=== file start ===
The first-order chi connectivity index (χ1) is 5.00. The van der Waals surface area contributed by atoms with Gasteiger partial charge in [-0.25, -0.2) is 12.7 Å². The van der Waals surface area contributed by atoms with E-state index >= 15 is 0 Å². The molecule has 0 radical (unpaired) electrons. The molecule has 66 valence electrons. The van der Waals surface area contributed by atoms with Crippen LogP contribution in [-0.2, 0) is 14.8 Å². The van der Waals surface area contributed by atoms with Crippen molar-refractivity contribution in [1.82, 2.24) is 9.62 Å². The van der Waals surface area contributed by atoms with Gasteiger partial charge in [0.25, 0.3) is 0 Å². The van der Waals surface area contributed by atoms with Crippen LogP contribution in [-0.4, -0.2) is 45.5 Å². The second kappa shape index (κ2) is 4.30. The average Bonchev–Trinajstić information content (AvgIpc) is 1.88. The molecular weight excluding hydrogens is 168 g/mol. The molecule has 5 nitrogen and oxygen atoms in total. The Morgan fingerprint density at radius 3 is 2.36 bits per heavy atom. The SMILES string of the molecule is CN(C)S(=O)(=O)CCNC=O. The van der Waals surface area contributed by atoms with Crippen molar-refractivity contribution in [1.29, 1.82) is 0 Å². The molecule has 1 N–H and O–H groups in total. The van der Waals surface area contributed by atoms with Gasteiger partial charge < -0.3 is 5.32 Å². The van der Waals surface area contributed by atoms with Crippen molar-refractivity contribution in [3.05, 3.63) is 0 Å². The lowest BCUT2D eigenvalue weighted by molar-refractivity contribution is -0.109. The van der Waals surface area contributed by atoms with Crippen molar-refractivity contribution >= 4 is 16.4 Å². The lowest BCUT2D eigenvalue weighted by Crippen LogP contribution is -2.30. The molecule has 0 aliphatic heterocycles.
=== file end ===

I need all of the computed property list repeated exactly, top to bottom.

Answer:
The first-order chi connectivity index (χ1) is 5.00. The van der Waals surface area contributed by atoms with Gasteiger partial charge in [-0.25, -0.2) is 12.7 Å². The van der Waals surface area contributed by atoms with E-state index >= 15 is 0 Å². The molecule has 0 radical (unpaired) electrons. The molecule has 66 valence electrons. The van der Waals surface area contributed by atoms with Crippen LogP contribution in [-0.2, 0) is 14.8 Å². The van der Waals surface area contributed by atoms with Crippen molar-refractivity contribution in [1.82, 2.24) is 9.62 Å². The van der Waals surface area contributed by atoms with Gasteiger partial charge in [0.25, 0.3) is 0 Å². The van der Waals surface area contributed by atoms with Crippen LogP contribution in [-0.4, -0.2) is 45.5 Å². The second kappa shape index (κ2) is 4.30. The average Bonchev–Trinajstić information content (AvgIpc) is 1.88. The molecular weight excluding hydrogens is 168 g/mol. The molecule has 5 nitrogen and oxygen atoms in total. The Morgan fingerprint density at radius 3 is 2.36 bits per heavy atom. The SMILES string of the molecule is CN(C)S(=O)(=O)CCNC=O. The van der Waals surface area contributed by atoms with Crippen molar-refractivity contribution in [1.29, 1.82) is 0 Å². The molecule has 1 N–H and O–H groups in total. The van der Waals surface area contributed by atoms with Gasteiger partial charge < -0.3 is 5.32 Å². The van der Waals surface area contributed by atoms with Crippen molar-refractivity contribution in [3.05, 3.63) is 0 Å². The lowest BCUT2D eigenvalue weighted by molar-refractivity contribution is -0.109. The van der Waals surface area contributed by atoms with Crippen molar-refractivity contribution >= 4 is 16.4 Å². The lowest BCUT2D eigenvalue weighted by Crippen LogP contribution is -2.30. The molecule has 0 aliphatic heterocycles.